Karunawathie Menike (Karuna as she goes by for short) is an unassuming Sri Lankan woman with an inspirational story. Karuna is from Wilpotha, Chilaw, a village that used to be so isolated in thick jungle terrain that it had no electricity, septic system or roads until recently. Being in such a state of neglect, education and healthcare were not even considered necessities.
But Karuna is no traditional village woman. She’s an entrepreneur, an advocate and a mentor to women’s groups around Sri Lanka. She helps them set up livelihood and savings programs to empower women to live independent and fulfilling lives.
To understand the magnitude of her accomplishments we have to go back to the late 1970s during a time of extreme drought and crop failures. The United Nations World Food Program (WFP) provided food rations but the local distribution middlemen were corrupt and many families went hungry. Karuna, along with a group of women, went on strike and pleaded with government officials to allow them to manage the food distribution process.
“The food itself was bug-ridden by the end but we were allowed to manage the distribution and even started a loan scheme to satisfy emergency monetary needs,” says Karuna.
This rudimentary scheme is now a sustainable, self-managed microloan program that Karuna takes to village women’s cooperatives around Sri Lanka. A small amount of money is pooled from members, which is then used for low interest loans for reasonable emergencies and business initiatives. They called the program Women’s Savings Effort, Wilpotha (WSEW).
“We don’t tell people what to do but show them what we did working from the bottom up. We talk more about our failures than our successes because this is how we become credible and inspire action,” says Karuna.
Her impact is so impressive that she was awarded the prestigious Ashoka Fellowship Award recognizing social entrepreneurs who design innovative solutions to social problems.
While Karuna’s life is an inspirational commemoration of International Women’s Day, it would be unfair to ignore the deep-rooted obstacles she faced. Many may not have even crossed our minds:
1) Language barrier leaves women leaders vulnerable to exploitation: one non-profit from Colombo city brought in foreign funders to see WSEW’s work. After several months, Karuna caught onto a few English words and grew suspicious. She realized that under the guise of giving help, the other non-profit was actually claiming WSEW’s work. After threats of sabotage and ill will, WSEW was able to shake off the other non-profits’ grip.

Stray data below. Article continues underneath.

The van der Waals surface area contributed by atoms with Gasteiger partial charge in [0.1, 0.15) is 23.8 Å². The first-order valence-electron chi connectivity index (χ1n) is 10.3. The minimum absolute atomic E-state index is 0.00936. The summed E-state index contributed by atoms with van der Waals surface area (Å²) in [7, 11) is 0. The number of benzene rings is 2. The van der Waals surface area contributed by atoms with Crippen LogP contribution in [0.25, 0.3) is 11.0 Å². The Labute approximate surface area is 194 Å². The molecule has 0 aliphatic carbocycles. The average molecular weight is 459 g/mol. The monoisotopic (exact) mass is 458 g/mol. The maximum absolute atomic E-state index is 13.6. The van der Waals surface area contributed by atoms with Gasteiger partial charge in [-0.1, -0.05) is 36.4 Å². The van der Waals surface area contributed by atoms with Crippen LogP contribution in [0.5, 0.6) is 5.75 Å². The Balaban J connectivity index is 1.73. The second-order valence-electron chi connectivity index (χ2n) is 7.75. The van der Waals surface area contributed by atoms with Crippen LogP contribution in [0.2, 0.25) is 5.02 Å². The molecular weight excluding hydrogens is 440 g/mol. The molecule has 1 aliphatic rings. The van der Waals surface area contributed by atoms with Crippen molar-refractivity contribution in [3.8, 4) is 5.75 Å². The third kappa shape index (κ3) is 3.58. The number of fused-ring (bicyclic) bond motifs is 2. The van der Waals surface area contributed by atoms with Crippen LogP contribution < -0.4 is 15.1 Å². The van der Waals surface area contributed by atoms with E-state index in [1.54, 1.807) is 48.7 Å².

2) Cultural stigma of a “disobedient wife”: Many women in villages are dependent on their husbands, fathers or brothers income and this status quo comes with control. Leadership requires women to leave the home and break these delicate dynamics that often results in jealousy, sabotage and abuse.
3) Few local connections: Sri Lanka is a country where your network is representative of the likelihood of success with any initiative. A critic once told Karuna, “You’re not even good enough to go through the back door of a politician’s house.” Meaning, that her efforts will never be successful because she is a “nobody.”
4) Lack of access to international resources: There is a lack of information flow leaving many women like “a frog inside a well,” as Karuna puts it. Village women leaders are often unaware of grants, industry developments and conferences, which are often attended by those in positions of privilege. Karuna has had the occasional opportunity to attend conferences only when organizations have gone the extra mile to provide her with a translator.
These are just a few of the imperceptible social, cultural, political and economic obstacles Karuna has overcome in her path to help thousands of women build livelihoods, independence and dignity. It is no wonder that she is known as the “Iron Lady.”
Karuna’s story also illuminates the reasons why many women leaders may not be able to unleash their potential. This is reason enough for the Malini Foundation to seek latent “Karunas” and share their experiences. By doing so we hope to serve as platforms for advocacy by bringing their stories to the world.
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